Find out more about our placement sessions and group sizes.
1. What is the standard number of participants in each group?
We develop our courses for an optimum number of 16-20 participants in each group.
The better the ratio of trainer to participants, the more chance there is for the trainer to give personal support and guidance.
For larger groups training delivery will have to be different from our usual style to suit the participants and the logistics of training.
2. How is the course success measured?
Course participants are assessed 4 times during a 40-hour course. These assessment points are included in the course outline and provide the client with a good idea of how the participants are improving in the course.
If requested by the client, we can do an initial (pre-course) assessment in which the learners’ written or spoken language is recorded and compared with a similar (post-course) assessment task at the end of the course. The comparison will show the participants’ progress as a result of the training.
3. Are courses delivered in different levels, i.e. elementary, intermediate and advanced?
The courses are skills-based and suitable for a range of levels.
There is an initial needs analysis and placement stage before the start of the course. This initial stage helps the team to design and develop course content for the particular participants and make it relevant to their language proficiency.
Workshops are delivered without a placement session and the focus is on the development of a specific skill which is independent of the participants’ level of language proficiency. However, participants should be able to understand the course materials and communicate with other participants and the trainer.
4. What is the purpose of the placement session (needs analysis)?
Our trainers develop appropriate training content which is suitable for participants and matches their linguistic needs and abilities. Therefore, the placement session results are part of our needs analysis process and give us a clear idea of the general language abilities of the course participants.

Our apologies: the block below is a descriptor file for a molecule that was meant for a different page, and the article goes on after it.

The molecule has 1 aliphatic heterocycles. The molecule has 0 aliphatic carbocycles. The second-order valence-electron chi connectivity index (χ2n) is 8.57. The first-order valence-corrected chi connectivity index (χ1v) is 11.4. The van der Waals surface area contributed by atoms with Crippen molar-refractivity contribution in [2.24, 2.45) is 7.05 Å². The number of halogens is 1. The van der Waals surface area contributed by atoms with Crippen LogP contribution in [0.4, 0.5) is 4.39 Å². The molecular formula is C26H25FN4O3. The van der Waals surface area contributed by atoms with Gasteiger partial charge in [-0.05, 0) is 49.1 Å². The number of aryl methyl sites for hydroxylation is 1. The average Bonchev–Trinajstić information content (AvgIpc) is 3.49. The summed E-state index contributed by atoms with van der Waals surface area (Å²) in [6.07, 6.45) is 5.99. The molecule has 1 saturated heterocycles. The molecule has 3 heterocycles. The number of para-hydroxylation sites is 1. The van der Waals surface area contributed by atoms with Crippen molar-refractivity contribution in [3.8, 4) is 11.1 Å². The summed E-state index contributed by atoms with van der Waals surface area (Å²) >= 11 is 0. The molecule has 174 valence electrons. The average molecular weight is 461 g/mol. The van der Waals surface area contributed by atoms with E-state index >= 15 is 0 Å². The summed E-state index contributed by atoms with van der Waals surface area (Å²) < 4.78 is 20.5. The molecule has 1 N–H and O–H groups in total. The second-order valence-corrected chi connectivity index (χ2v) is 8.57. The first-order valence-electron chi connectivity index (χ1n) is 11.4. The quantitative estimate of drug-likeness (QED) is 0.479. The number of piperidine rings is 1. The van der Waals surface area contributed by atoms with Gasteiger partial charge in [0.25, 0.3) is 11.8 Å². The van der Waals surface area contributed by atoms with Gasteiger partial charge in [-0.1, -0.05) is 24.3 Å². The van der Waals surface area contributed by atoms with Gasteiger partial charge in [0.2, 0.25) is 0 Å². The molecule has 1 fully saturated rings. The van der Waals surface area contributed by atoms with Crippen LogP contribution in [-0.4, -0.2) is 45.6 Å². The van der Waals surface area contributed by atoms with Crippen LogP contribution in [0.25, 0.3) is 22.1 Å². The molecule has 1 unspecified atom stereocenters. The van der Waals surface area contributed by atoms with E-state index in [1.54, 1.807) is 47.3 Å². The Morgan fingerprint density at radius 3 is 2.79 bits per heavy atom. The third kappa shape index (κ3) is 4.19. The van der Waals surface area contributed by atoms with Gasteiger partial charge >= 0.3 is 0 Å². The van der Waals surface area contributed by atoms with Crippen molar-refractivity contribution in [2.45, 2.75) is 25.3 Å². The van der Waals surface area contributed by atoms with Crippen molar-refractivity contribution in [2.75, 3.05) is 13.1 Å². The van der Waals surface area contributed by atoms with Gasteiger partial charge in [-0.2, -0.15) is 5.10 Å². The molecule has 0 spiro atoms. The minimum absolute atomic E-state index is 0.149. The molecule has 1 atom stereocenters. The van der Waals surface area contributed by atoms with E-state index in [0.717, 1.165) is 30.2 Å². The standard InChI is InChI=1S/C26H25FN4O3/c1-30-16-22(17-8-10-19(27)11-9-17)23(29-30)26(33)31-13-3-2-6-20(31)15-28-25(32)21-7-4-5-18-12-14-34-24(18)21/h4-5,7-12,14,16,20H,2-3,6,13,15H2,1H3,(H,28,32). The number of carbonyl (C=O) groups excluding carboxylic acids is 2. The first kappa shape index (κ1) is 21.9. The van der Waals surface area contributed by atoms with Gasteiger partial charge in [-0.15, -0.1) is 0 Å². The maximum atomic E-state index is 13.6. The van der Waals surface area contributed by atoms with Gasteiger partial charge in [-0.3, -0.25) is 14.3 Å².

The client will also have a general idea of the participants’ overall language proficiency before the start of training.
5. What is the necessary English level to take part in the workshops?
There is no placement session for the workshops and ideally the participants should be at least at an intermediate level (B1 level of English proficiency) to be able to communicate with each other and benefit from the training.
6. Can we ask for a native speaker trainer?
Yes, you can but did you know that:
- English is the official language in over 50 sovereign states and there are hundreds of dialects and accents which are all considered native varieties of English, but they are not all considered standard English.
- People who speak English as their second or third language outnumber native speakers by about 3 to 1.
- We communicate with people from different countries every day and we need to be trained to understand a wide range of accents.
- In leading ELT organisations, high proficiency in English is an important criterion in the recruitment and ongoing assessment of English language teachers and not their ‘nativeness’, as the best teachers of English are those with experience and professional preparation in their field, regardless of their own linguistic backgrounds.
- Non-native English speakers usually possess an advanced understanding of cultural sensitivity and are excellent role models for English learners.
7. Are all the British Council Malaysia PDU trainers native English speakers?
The British Council is an equal opportunities organisation and trainers are employed on the merits of their educational background, professionalism, teaching/training abilities and experience. As a result, there are both native and non-native trainers who carry a wealth of experience in delivering training and workshops in a variety of contexts internationally.
8. Can we ask solely for ‘accuracy improvement’ in the course?
- Our goal is to help participants communicate ideas effectively in English. The speaker may still make errors but they should not cause miscommunication.
- When we talk about “accuracy”, we refer to the correctness of the language being produced by the speaker. However, we find that just because a speaker focuses on accuracy does not mean they will be capable of producing effective communication.
- We aim to build confidence so participants are able to communicate more fluently. Our accuracy practice is guided by key errors made by the group that hinder the delivery of a clear message.
Given time constraints, we aim to give participants the tools they need to follow up with more accuracy practice to suit their needs.
9. What are the advantages of customised courses over course book based courses?
- Most coursebooks are Euro/US centric and do not offer enough local context for some learners (who do not work in a multinational context for example).
- Most coursebooks follow a similar grammar syllabus. The needs of the group are rarely linear. Customisation makes sure no time is wasted and that participants get to focus on exactly what they need.
- Many Business English participants are looking for more skills practice which means many books need to be adapted/customised by the trainer anyway.